[Those of a delicate disposition look away now].
When you spend a certain amount of time on narrowboats, you soon begin to understand why one of the most common topics of discussion between boaters are the merits or otherwise of the various on-board methods human waste disposal.
As per Toulouse, her sister boat, Song & Dance has two toilets (of different types). The bathroom one is piped to a large holding tank via something politely known as a macerator, which – when working properly – grinds everything exceeding small while pumping it away out of sight, smell and mind. And when it doesn’t work, anything less liquid than water can cause it to block. Clearly, when fixing the flooding toilet in the bathroom, something had been disturbed, because no sooner had we started using it again in anger, it filled up and didn’t empty.
A “conversation” with an engineer reluctant to hot-foot it all the way from Stoke-on-Trent to Oxford, and our reluctance to don huge rubber gauntlets and strip the system down – we were trying to leave Oxford, not go on a self taught toilet dismantling course – led to a somewhat alarming suggestion that reversing the electricity connections and running the pump would almost certainly resolve the matter. Instant reaction was that we’d promptly turn the bathroom into something resembling the streets of Paris last November, but hey… nothing ventured, nothing gained!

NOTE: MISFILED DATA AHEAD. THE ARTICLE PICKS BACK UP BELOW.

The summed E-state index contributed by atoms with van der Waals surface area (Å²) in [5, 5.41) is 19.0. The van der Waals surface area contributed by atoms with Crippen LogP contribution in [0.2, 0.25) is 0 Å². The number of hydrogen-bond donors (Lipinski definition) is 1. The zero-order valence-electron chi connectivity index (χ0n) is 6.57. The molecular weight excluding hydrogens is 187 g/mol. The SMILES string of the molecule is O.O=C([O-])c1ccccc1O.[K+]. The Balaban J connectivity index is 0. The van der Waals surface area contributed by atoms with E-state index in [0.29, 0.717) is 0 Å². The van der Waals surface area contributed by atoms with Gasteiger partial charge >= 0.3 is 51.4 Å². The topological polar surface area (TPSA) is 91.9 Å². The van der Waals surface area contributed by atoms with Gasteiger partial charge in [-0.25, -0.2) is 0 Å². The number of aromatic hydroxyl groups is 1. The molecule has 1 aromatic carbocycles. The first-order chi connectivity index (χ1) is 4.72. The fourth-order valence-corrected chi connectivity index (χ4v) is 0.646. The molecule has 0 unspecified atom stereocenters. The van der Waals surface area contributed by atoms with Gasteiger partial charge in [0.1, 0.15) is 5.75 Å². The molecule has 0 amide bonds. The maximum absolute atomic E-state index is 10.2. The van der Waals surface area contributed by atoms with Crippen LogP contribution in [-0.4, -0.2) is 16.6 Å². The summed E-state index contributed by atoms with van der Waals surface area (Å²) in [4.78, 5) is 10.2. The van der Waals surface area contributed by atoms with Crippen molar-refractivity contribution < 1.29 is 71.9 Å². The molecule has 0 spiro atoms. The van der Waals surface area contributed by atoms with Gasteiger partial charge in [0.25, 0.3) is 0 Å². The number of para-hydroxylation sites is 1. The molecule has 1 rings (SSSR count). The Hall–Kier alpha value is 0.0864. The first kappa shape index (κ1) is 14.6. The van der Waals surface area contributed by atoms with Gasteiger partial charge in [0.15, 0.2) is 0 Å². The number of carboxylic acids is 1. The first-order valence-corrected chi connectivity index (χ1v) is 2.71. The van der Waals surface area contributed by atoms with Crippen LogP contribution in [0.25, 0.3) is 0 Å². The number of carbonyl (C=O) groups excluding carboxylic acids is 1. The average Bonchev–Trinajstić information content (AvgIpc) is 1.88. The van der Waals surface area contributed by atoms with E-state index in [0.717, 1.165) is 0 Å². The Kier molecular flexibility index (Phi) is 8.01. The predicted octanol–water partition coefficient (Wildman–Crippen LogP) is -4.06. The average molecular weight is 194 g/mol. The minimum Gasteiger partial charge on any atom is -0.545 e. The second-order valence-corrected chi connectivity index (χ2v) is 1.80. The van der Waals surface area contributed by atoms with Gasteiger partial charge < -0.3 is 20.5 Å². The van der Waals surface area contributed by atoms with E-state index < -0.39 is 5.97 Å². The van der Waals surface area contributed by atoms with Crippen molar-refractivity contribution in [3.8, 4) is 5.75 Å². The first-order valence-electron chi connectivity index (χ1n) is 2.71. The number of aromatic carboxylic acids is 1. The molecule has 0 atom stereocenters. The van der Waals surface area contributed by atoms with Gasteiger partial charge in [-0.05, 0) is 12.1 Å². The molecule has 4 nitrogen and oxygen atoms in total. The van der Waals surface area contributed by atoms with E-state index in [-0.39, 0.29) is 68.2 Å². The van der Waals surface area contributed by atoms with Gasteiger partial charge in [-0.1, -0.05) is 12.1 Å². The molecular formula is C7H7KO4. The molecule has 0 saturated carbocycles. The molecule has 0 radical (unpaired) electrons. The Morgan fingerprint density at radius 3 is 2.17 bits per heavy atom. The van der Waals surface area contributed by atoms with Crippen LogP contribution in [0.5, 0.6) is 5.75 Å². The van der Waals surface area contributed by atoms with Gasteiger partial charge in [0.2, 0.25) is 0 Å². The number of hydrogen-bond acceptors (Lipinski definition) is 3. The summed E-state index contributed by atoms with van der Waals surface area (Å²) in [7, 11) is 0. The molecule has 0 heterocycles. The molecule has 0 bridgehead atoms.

Fortunately, on pulling the toilet away from the wall, it was immediately clear that when previously replaced after the leak, the large rubber waste pipe had got twisted and crushed, thus preventing it fulfilling its proper role. A swift go at a jubilee clip to twist and realign things, and we were back in business so to speak. Really needs a new waste pipe: let’s hope that the bodge repair lasts long enough.
Meanwhile, the Captain has his own facilities – a litter tray. When we’re moored up he always has access to the Big Wide World and is encouraged to go off into the hedgerows to do his business, while regarding the litter tray as an emergency backup for those moorings where he really isn’t happy to go out for whatever reason. Regrettably, cats also sometimes eat grass to make themselves sick – usually after a major bout of fur cleaning – a rather less predictable exercise.
Fran coaxed Sir out onto the towpath in the evening as the passers-by had largely disappeared, and both came back in a couple of minutes later. “He’s done his business…”, said Fran, “… he’s peed, poohed and puked”, and with that pure alliterative poetry, it was clearly time to leave Oxford. Fast.